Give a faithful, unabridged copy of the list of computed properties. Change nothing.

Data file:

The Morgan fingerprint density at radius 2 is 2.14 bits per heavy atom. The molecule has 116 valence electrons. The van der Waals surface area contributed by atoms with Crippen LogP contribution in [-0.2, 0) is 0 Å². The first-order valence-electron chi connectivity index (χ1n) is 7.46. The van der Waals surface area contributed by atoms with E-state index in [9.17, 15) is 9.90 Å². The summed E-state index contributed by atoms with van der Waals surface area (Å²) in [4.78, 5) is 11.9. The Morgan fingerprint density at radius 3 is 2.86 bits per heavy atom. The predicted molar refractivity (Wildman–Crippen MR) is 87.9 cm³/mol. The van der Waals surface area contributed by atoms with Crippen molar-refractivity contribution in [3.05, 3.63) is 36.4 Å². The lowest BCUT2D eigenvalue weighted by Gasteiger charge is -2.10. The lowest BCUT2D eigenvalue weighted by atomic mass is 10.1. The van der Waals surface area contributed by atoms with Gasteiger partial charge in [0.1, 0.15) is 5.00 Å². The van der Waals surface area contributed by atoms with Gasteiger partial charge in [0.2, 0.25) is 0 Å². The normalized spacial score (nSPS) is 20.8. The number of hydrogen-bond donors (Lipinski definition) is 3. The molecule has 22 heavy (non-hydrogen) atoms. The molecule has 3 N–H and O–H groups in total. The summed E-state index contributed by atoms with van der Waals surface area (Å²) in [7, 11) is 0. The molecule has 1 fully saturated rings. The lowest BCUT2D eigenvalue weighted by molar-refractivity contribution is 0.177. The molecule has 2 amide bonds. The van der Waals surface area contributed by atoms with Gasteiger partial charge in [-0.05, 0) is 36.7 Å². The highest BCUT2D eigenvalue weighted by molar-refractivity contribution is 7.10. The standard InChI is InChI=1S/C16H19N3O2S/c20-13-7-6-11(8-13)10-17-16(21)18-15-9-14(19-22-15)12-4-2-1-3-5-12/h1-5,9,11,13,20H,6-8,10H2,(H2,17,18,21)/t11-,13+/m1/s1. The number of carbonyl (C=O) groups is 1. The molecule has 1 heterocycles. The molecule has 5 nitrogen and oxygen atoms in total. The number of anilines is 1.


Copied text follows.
The Morgan fingerprint density at radius 2 is 2.14 bits per heavy atom. The molecule has 116 valence electrons. The van der Waals surface area contributed by atoms with Crippen LogP contribution in [-0.2, 0) is 0 Å². The first-order valence-electron chi connectivity index (χ1n) is 7.46. The van der Waals surface area contributed by atoms with E-state index in [9.17, 15) is 9.90 Å². The summed E-state index contributed by atoms with van der Waals surface area (Å²) in [4.78, 5) is 11.9. The Morgan fingerprint density at radius 3 is 2.86 bits per heavy atom. The predicted molar refractivity (Wildman–Crippen MR) is 87.9 cm³/mol. The van der Waals surface area contributed by atoms with Crippen molar-refractivity contribution in [3.05, 3.63) is 36.4 Å². The lowest BCUT2D eigenvalue weighted by Gasteiger charge is -2.10. The lowest BCUT2D eigenvalue weighted by atomic mass is 10.1. The van der Waals surface area contributed by atoms with Gasteiger partial charge in [0.1, 0.15) is 5.00 Å². The van der Waals surface area contributed by atoms with Gasteiger partial charge in [0.2, 0.25) is 0 Å². The normalized spacial score (nSPS) is 20.8. The number of hydrogen-bond donors (Lipinski definition) is 3. The molecule has 22 heavy (non-hydrogen) atoms. The molecule has 3 N–H and O–H groups in total. The summed E-state index contributed by atoms with van der Waals surface area (Å²) in [7, 11) is 0. The molecule has 1 fully saturated rings. The lowest BCUT2D eigenvalue weighted by molar-refractivity contribution is 0.177. The molecule has 2 amide bonds. The van der Waals surface area contributed by atoms with Gasteiger partial charge in [-0.05, 0) is 36.7 Å². The highest BCUT2D eigenvalue weighted by molar-refractivity contribution is 7.10. The standard InChI is InChI=1S/C16H19N3O2S/c20-13-7-6-11(8-13)10-17-16(21)18-15-9-14(19-22-15)12-4-2-1-3-5-12/h1-5,9,11,13,20H,6-8,10H2,(H2,17,18,21)/t11-,13+/m1/s1. The number of carbonyl (C=O) groups is 1. The molecule has 1 heterocycles. The molecule has 5 nitrogen and oxygen atoms in total. The number of anilines is 1.